About two hours away from Manila is the province of Bulacan and somewhere at its edge bordering the next province at San Miguel is the historic spot of Biak Na Bato. It is a 330-hectare National Park of natural springs and caves where about a century ago the first Philippine Republic was hastily proclaimed to keep the Americans from taking over the country which was virtually in the hands of Aguinaldo’s revolutionary army.
Biak Na Bato is a hilly cave fortress that looks like a big, spreading rock covered with cracks and splits inside and out, with some pieces sprawled out the vicinity and along the river. This historic spot, the Aguinaldo cave, the main cave of a network of caves, used to be the headquarters of Aguinaldo and the first Philippine Republic cabinet officials and its arm.
It actually has more than a hundred caves, many of which remain unexplored. Underneath the Aguinaldo cave runs an underground natural spring with cool and refreshing water. Outside, the crystal clear river runs smoothly, blocked now and then by boulders scattered indiscriminately on the river. The pristine river looks spectacular amidst the lush green forest where wild birds occasionally shout their weird cries, either in celebration or lament.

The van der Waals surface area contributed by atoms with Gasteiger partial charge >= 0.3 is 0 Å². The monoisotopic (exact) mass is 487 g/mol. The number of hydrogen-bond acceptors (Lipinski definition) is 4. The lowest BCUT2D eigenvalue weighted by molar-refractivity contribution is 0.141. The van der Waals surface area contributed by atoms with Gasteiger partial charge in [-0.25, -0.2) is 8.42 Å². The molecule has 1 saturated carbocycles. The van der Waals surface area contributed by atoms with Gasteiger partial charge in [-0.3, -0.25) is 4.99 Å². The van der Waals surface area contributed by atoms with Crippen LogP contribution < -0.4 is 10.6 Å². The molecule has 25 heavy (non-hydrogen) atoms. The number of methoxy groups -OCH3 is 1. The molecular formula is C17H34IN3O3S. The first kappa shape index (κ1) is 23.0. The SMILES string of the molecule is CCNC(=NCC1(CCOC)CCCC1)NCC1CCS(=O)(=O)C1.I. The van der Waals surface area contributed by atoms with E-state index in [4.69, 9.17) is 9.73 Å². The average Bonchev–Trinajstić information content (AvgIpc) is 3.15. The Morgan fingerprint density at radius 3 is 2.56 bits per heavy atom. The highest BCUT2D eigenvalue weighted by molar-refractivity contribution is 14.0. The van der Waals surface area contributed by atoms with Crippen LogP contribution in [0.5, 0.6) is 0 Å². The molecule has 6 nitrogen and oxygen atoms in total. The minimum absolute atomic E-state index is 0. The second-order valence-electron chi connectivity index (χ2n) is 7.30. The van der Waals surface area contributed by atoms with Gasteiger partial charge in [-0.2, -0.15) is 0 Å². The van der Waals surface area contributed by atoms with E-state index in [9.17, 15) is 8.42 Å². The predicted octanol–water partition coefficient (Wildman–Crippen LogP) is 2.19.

Along the riverbeds lie sections of cracks and openings of the giant rock, and one opening, called the “Cuarto Cuarto” or “room partitions” has plenty of stalactites as its “chandeliers” on the cave’s ceiling. This opening is one of the cave networks issuing from Aguinaldo’s cave. A further stroll following the riverbed uphill and downhill leads to the majestic “Bahay Paniki Cave” which ceiling soars 50 meters high. A swarm of “Paniki,” or bat, regularly hovers on the ceiling of this awesome mouth which looks like the main crack of this hilly rock.
Going farther on this trek along the riverbed, one will discover that this river is where several natural springs in the area congregate. Also, a large contributory is the spring waters from the mountain systems of Sierra Madre mountain range. This natural spring serves the local communities around Biak Na Bato, and partly, Metro Manila residents.
This historical spot, Biak Na Bato, was the headquarters of the first Philippine Republic. It was a cave fortress affording seclusion and protection. Up to the present time this historical spot continues to offer a hideaway haven amid cool natural springs and a thought-provoking labyrinth of cave networks.